He just holds her closer. She smells like wood fire, and he missed being able to nuzzle into her neck and breathe in her comforting scent. He traced her spine slowly with shaky fingers. Her arms are wrapped around his chest, while his are wrapped around her waist. She kissed the top of his head, nearly drowning in his mess of hair. Her shirt was damp with tears. Soft breaths brushed against his ear as she whispered sweet nothings and shushes. It just made him bawl harder and hold her in his arms as if she could slip away at any moment if he let go.
His legs were trembling and weak. Wilson held on to her as if any moment his jelly knees would buckle. She settled for resting her chin on his shoulder and ran a hand through his wild, fuzzy hair. She smoothed out the scruff on his head just so it could pop back into place, and she giggled. He slid his hand into her silky, charcoal hair slowly and wrapped it around his fingers, twirling it. His shaky, soft breaths tickled her, and she melted against them like ice cream in a crock pot. Butterflies swarmed in the pit of their stomachs.
Eventually, Willow pulled him away; Wilson was still hugging her, but she’s now able to look him in [his blue eye]. Her soft hand cupped his face, and anxiety fluttered in his chest despite how badly he wanted to be close to her. She gives him a mischievous smile before pulling him into a kiss. He nearly stumbled backwards, but he kept himself grounded. She pulled him closer by the back of his head. He kissed her back, his face going beet red and searing. He continued to graze her back with his fingertips as she used the one hand that wasn’t cupping his face to stroke his hair. She meant the world to him. Their hands were intertwined together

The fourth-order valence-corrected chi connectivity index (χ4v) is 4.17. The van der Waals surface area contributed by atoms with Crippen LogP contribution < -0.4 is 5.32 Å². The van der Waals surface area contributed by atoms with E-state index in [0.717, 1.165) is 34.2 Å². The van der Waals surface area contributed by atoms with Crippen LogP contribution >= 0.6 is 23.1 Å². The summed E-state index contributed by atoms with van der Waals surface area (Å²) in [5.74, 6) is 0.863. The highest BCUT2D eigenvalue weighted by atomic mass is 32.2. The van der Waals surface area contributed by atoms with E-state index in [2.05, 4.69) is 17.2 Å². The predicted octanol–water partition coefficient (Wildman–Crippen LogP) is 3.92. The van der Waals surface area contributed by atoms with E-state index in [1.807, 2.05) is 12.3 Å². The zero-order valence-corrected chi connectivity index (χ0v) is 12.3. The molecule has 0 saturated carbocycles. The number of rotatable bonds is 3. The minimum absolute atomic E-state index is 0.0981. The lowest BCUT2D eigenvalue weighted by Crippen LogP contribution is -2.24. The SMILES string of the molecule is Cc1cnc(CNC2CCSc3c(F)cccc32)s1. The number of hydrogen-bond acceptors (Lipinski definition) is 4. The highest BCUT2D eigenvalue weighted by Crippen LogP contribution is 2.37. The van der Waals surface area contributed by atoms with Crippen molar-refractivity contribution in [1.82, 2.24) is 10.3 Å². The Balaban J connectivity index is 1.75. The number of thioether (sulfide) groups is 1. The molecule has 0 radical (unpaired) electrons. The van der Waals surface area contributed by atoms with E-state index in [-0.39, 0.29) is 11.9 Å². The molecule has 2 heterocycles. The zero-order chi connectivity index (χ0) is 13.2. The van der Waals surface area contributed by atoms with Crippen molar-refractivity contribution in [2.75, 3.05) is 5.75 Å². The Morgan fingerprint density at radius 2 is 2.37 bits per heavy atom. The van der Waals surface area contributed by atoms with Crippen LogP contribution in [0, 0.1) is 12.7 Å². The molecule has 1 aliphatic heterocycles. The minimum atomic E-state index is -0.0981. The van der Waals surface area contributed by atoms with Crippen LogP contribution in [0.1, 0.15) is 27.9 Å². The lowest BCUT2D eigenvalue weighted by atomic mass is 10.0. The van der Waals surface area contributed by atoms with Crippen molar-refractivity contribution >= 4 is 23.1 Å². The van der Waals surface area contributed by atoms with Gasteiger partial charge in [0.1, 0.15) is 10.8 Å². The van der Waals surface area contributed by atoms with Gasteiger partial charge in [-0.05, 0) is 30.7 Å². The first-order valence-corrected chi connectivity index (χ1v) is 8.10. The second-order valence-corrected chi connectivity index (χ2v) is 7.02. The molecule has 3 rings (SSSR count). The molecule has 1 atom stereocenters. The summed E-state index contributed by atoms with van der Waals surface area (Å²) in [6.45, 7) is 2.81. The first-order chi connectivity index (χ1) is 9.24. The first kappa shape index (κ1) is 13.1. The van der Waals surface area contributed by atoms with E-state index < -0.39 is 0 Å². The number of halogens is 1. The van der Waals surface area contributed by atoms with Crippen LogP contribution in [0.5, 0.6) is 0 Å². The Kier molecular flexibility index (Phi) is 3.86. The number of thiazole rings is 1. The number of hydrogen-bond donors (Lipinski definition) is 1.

And just like that, they parted. Wilson stared lovingly at the demigoddess caught in his embrace. She was so unbelievably precious to him. He buried his face back into her neck and planted a delicate kiss on her neck. She chuckled slightly; he remembers that she was ticklish. So, he decided to kiss all over her neck and collarbone. She giggled and squirmed more, but he had her trapped in his arms. He peppered her with kisses all over, and they both sink into each other’s loving arms.
Eventually, he decided to grant her mercy. They pressed their foreheads together, staring longingly into each other’s eyes.
Wilson let out a breath. “I don’t want to be apart from you ever again...”
She smirked and rested her head on Wilson’s chest, listening to his beating heart.